I have no excuse for my blogging delinquency except that I spent July teaching (which warrants a post all its own) and August visiting the historical archives at the University of Wisconsin — Madison. My primary purpose in going was to research Irna Phillips, the so-called “Queen of Soap Operas.” She created television shows like Guiding Light and Days of Our Lives, though, like many soap writers, began her career in radio. I had read so much about her as a fierce and steely businesswoman, and while her correspondence did not disappoint, I was surprised to discover the gushy, almost-romantic prose she directed at executives, agents, and (male) industry professionals. Was this a strategy, I wonder, or an indication of her complexity as a person?
Researching Phillips has also led me toward some interesting avenues, including the post-war “Chicago School of Television.” Chicago, of course, is not a major capital for television production, if you discount Oprah/Harpo, but back in the day, it was — and not just for any television, but for politically and aesthetically interesting programming. (See: Fran, Kukla and Ollie — the “children’s” puppet show for adults, AKA a cleaner precursor to Avenue Q?)
What else did I “discover” in Madison that Midwesterners have known for years?
1. Madison has killer cuisine options that put New Haven’s offerings to shame. (I know, this is supposed to be a media/film blog, but I talk about food a lot. So sue me, I like to eat.)
How will I live without my regular fixes of East African and Indonesian food? What about the flavorful yet lean schwarma from Mediterranean Cafe? The food truck devoted entirely to empanadas? YES empanadas that have plantains in them, even! Plantains and roasted garlic!
These are the revelatory food discoveries I made in Wisconsin. The cheese curds, honestly, I could take or leave, and I didn’t find the Babcock ice cream to be any better than New Haven’s Ashley’s Ice Cream. I know, sacrilege! But yes, the ethnic food offerings are killer. Don’t miss them, if you ever make your way to Mad-Town.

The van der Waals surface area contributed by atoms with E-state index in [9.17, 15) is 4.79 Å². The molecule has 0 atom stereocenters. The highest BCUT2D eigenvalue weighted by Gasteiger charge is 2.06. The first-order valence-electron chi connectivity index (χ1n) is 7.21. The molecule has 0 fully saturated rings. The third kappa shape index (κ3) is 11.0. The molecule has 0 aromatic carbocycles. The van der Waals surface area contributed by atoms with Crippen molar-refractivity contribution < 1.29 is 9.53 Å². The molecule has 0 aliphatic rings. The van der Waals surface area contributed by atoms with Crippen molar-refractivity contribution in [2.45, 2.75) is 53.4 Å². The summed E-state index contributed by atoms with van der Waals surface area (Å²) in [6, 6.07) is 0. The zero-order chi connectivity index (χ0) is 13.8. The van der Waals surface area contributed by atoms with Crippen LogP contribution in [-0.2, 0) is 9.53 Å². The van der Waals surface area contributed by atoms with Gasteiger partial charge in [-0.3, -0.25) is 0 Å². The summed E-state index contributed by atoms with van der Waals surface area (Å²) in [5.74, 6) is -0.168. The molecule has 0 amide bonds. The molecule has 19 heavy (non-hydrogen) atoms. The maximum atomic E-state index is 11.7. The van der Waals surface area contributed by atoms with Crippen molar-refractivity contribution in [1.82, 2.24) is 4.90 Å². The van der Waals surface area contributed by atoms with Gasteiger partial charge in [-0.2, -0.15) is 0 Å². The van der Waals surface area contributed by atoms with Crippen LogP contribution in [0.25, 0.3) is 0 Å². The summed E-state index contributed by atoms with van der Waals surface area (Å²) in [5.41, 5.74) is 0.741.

2. I don’t suppose you have to travel to Wisconsin to get a new perspective on Ingmar Bergman, but that’s what I did. We went to the UW Madison Cinematheque, an organization I would miss as much as the empanadas if it wasn’t for the Whitney Humanities Center.
We saw Smiles of a Summer Night (1955), which I knew nothing about except that it was the basis for A Little Night Music. (Which I saw a long long time ago, barely remember it, in fact!)
It was a beautiful film to watch on the big screen, and while the movie certainly suffered or benefited from some signature Bergman heaviness, depending on your P.O.V., it was definitely a surprise. The film bills itself as a “romantic comedy,” but I was leery at first — I mean, Chekhov calls The Cherry Orchard a comedy, and ain’t nobody laughing. (Not even the cheery folks in Moscow, I’ll bet.)
But it was! It was actually quite funny, or, at least, droll. It is a sophisticated, innuendo-laden film, with lots of suggestion and very little… you know…; it was like a Bergman movie had a baby with a Ernst Lubitsch film!
A fun choice for a Swedish movie night and definitely more enjoyable than a trip to IKEA…